Why she and ex-fiance Taylor Kinney broke up, her true feelings toward Madonna, dealing with fibromyalgia and more.
Lady Gaga will show all of herself to anyone who chooses to watch her new Netflix documentary Five Foot Two, which is available beginning Friday (Sept. 22). The documentary was directed by Chris Moukarbel and shot over an extended period of time throughout the making of Gaga’s fifth studio album, Joanne.
Here are 11 things we learned from watching Five Foot Two.
Why she and ex-fiance Taylor Kinney broke up
Within the first three minutes of the documentary, Gaga mentions ex-fiance Taylor Kinney.
“Yeah,” she says while cooking at her Malibu home, “me and Taylor [Kinney] are fighting. So, that sucks.” Gaga goes on to say that her “threshold for bullshit with men is — I don’t have one anymore” because she’s 30, she feels better and her insecurities are gone.
We don’t hear anything about Kinney until just over an hour into the documentary during a sit down interview with Beats 1 radio host Zane Lowe, where Lowe asks Gaga what has happened in the last five years. She responds by saying she has felt anxiety, body pain, paranoia and fear and has abused alcohol and drugs.
“The public announcement that your marriage is breaking up and you’ve got to go make a record,” Lowe says.
“Well, engagement,” Gaga corrects him. “Let’s not say marriage. But yeah. Very painful. It’s hard enough when love isn’t working out the way you want it to, and you’ve got to walk down the street and have somebody go, ‘Are you OK?’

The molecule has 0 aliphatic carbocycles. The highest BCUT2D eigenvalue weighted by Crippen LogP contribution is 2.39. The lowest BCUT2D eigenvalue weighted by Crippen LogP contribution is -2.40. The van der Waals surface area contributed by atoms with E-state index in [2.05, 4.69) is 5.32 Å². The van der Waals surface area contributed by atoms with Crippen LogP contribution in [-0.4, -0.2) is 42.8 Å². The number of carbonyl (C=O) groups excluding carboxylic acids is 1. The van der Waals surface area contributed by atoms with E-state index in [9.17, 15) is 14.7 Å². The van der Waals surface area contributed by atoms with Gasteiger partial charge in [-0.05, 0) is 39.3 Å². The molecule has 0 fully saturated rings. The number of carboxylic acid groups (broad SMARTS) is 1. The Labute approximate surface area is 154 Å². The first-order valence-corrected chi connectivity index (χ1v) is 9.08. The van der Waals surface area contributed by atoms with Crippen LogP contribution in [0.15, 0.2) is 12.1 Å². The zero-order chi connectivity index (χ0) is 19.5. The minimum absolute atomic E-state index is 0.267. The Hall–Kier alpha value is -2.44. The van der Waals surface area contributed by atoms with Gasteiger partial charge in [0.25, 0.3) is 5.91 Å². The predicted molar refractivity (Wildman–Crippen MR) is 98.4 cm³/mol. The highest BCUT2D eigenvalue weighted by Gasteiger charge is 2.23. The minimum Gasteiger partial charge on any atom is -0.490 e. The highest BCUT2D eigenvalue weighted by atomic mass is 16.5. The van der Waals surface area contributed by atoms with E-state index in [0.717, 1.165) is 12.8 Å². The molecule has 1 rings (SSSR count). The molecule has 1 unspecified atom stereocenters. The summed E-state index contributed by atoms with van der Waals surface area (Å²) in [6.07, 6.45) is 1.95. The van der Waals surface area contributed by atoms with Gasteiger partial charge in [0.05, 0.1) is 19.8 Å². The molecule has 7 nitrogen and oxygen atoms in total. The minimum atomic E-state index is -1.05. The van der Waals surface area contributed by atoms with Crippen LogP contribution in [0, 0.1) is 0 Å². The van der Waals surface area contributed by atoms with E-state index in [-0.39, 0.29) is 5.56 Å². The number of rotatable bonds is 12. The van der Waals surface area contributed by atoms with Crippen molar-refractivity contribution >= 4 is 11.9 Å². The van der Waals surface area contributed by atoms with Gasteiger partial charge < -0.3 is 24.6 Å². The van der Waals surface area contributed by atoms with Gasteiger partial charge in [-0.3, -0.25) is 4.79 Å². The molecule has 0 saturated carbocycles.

“I had to go into the deepest pain in my life,” she says. “I had to go into the part of myself that you don’t want to face.”
This acts as a segue to a totally black screen, where we hear Gaga crying as she says, “I just want to make music and make people happy, and, like, I’m on tour and I have a family and I just can never get it all right at the same time. I always have a shoot … My love life’s imploded.”
She adds: “It’s a sad day when I’m doing the Super Bowl, and I’m so excited to do it, but I can’t help but realize that when I sold 10 million records, I lost Matt. I sell 30 million, I lose Luc. You know? I get the move, I lose Taylor. It’s like a turnover. This is the third time I’ve had my heart broken like this. I’m alone, Brandon, every night. And all these people will leave. Right? They will leave. And then I’ll be alone. And then I go from everyone touching me all day and talking at me all day to total silence.”
The aftermath of her broken hip and dealing with fibromyalgia
The documentary begins at Gaga’s Malibu home. We quickly find her on a massage table getting worked on. She tells the camera that if she gets depressed, her body goes into a full-body spasm. All of which, she says, stems from when she broke her hip three years ago. This is even more relevant now that she has postponed the European leg of her Joanne World Tour due to her ongoing pain.